Tuesday, August 4, 2020

My Favorite Comet Photos


As I mentioned in my previous post about Photographing Comet NEOWISE, I had some images in mind that I wanted to try. One was at the Wheeler Cirque Bristlecone Grove. I hiked up one late evening, but as I was in the forest missing a spectacular sunset (would have been better to already be in the bristlecones or be at one of the alpine lakes!), I started second guessing myself if I would be high enough to see the comet, or if Bald Mountain would obscure it. When I got up to where I wanted to shoot, it didn't look right. And I figured I would have some clear views of it on the way down the mountain. So I headed back, and got some fun photos on the drive down, but nothing spectacular.

The next night a friend got the photo. And I decided I would hike all the way back and try again. I was there earlier. A guy came up and said he wanted to shoot bristlecones and the Milky Way and I offered encouragement. Then I heard my friend's voice and another friend. They were glad it was me staked out where they wanted to shoot.

The problem was that low clouds obscured the comet. We couldn't see it at all! We practiced light painting. Eventually I got a little bored and wandered around the bristlecone interpretive loop. And when I came back, the comet was out! We clicked away for a good while, and I was so happy with the photo I got (above).

These ancient bristlecones may have been alive the last time Comet NEOWISE came. And their wood could still be on the rocky slopes the next time around.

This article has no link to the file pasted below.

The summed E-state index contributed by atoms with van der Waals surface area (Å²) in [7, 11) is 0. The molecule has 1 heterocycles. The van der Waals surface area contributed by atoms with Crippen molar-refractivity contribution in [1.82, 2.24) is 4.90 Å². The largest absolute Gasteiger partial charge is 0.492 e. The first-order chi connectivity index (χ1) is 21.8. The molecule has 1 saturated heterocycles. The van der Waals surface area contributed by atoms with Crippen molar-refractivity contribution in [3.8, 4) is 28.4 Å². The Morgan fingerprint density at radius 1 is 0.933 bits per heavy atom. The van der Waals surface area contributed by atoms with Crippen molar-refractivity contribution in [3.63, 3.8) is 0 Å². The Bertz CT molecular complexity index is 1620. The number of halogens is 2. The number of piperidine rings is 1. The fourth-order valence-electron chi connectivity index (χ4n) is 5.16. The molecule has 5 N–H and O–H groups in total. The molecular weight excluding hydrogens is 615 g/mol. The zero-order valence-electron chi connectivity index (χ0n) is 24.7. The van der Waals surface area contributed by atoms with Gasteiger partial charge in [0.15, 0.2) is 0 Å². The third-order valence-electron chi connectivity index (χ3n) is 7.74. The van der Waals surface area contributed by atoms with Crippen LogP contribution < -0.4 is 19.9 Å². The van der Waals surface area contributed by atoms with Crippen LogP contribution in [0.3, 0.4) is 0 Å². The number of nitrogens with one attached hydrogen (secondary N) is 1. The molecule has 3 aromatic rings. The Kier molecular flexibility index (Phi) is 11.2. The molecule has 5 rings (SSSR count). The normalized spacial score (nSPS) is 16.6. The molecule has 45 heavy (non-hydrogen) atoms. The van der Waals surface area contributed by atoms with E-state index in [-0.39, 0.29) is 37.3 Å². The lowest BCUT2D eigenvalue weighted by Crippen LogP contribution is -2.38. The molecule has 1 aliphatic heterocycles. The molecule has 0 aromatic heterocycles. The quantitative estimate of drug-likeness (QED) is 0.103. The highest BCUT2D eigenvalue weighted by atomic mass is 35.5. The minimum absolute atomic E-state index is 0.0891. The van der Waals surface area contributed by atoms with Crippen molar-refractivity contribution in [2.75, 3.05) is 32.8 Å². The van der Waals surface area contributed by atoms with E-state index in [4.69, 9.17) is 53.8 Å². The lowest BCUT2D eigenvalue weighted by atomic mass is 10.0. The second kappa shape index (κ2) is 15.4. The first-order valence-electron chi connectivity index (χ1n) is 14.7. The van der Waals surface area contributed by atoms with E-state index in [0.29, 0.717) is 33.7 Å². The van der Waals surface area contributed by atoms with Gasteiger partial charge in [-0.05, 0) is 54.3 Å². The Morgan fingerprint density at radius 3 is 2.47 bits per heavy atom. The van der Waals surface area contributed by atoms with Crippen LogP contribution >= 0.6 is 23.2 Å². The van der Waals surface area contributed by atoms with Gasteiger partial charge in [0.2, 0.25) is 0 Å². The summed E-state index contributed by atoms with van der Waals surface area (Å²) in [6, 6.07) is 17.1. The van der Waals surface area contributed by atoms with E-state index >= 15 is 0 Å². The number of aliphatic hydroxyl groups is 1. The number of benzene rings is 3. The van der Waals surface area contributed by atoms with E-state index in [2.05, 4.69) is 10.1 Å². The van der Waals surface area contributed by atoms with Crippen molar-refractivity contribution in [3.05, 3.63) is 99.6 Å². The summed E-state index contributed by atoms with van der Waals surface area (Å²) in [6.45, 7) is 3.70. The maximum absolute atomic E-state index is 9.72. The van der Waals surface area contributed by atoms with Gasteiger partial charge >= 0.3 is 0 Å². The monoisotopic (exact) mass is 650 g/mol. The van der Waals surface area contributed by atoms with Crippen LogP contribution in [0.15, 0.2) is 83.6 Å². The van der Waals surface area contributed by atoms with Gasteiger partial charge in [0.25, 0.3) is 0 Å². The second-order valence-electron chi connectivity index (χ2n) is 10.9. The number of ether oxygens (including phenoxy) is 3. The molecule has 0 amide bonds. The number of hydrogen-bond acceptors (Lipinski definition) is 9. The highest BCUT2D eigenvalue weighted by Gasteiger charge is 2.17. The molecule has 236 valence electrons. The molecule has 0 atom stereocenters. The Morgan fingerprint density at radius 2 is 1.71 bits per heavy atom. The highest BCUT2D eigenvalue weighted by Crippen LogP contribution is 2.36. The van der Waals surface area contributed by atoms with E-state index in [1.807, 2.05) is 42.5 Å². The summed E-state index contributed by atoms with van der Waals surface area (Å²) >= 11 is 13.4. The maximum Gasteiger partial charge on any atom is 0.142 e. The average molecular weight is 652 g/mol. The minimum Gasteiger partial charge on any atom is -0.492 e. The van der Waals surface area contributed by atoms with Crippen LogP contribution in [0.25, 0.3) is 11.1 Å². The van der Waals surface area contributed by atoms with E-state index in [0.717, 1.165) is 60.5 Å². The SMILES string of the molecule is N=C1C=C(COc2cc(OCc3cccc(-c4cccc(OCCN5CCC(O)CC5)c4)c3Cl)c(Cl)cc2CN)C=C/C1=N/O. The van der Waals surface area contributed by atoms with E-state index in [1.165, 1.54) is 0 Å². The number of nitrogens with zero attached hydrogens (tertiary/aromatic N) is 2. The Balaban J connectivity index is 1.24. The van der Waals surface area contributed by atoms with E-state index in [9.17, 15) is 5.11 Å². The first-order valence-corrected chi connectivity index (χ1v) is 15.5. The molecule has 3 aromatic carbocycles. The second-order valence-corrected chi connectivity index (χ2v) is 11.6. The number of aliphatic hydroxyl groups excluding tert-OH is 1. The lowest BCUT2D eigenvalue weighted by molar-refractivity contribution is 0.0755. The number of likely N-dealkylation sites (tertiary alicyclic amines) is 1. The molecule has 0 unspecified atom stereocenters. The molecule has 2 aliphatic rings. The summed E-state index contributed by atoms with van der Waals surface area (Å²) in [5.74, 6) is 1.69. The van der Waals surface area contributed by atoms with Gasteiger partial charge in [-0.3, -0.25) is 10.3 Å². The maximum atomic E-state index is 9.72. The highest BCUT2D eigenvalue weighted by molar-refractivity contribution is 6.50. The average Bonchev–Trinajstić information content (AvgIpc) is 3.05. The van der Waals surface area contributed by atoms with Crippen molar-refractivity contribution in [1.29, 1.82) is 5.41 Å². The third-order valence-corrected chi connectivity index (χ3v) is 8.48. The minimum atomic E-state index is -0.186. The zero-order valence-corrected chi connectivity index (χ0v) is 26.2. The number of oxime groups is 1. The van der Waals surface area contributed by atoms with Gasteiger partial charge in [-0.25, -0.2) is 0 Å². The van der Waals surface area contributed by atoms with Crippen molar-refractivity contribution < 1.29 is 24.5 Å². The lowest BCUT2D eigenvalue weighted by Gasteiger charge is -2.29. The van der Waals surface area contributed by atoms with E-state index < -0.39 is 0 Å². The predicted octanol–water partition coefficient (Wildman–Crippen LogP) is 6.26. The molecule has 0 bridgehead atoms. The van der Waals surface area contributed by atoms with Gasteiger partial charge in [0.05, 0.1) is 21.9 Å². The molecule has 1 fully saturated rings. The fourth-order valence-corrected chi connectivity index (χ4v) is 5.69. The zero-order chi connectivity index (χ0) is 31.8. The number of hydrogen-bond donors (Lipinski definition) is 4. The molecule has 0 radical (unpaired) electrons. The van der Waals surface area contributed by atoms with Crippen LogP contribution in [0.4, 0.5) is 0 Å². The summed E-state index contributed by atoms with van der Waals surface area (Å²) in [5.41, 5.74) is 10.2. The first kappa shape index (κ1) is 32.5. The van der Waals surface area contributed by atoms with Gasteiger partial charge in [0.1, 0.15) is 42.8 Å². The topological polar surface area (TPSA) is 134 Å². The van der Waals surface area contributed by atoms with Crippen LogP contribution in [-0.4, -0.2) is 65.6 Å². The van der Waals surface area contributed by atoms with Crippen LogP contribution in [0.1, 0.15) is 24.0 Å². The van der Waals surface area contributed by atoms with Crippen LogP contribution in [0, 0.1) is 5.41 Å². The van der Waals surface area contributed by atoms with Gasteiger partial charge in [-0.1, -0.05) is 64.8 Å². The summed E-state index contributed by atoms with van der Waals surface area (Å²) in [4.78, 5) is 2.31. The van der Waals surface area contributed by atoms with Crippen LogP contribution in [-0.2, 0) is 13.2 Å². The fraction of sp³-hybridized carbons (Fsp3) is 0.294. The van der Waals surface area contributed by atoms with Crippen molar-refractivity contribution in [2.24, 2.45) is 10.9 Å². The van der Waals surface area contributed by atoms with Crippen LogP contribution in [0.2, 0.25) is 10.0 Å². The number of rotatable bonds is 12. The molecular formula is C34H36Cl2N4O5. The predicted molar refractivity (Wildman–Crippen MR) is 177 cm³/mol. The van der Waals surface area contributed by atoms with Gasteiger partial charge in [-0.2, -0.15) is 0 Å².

This was a 20 second exposure, ISO 2000, f/2.8 at 16mm.

I now had comet fever. I wanted to get more cool shots. I had taken a couple days off work to go camping, and with some friends the kids and I headed up to the North Snake Range. The first night it was super cloudy. Then it rained the next day. But the forecast called for clouds to move out of the way. So we hiked up to The Table in Mount Moriah Wilderness and had a picnic dinner. My friend Billie and all the kids hiked back to camp, while my friend Loren hung out with me to wait for the stars and comet to appear.

It was surprisingly cold for July, so we moved around to stay warm, exploring the bristlecone grove and the face of Mt. Moriah. It was gorgeous, and it made me want to spend more time up there.

Eventually it got dark, and magic started to happen.
I had picked two trees I wanted to photograph with the comet, and this was one of them. I loved how the tree framed the comet and how it was alive even though it looked like it was slowly falling over.

Not too far away is this other gorgeous bristlecone. It completely fell over, but a side branch kept growing. That's some perseverance!

After lots of photos, we hiked the 2.5 miles back with headlamps and no problems. I'm so grateful to be able to go on these magical journeys. I feel so close to God looking up at the night sky and marveling at the amazing universe. We are so lucky to be on this earth, experiencing the wonders all around us.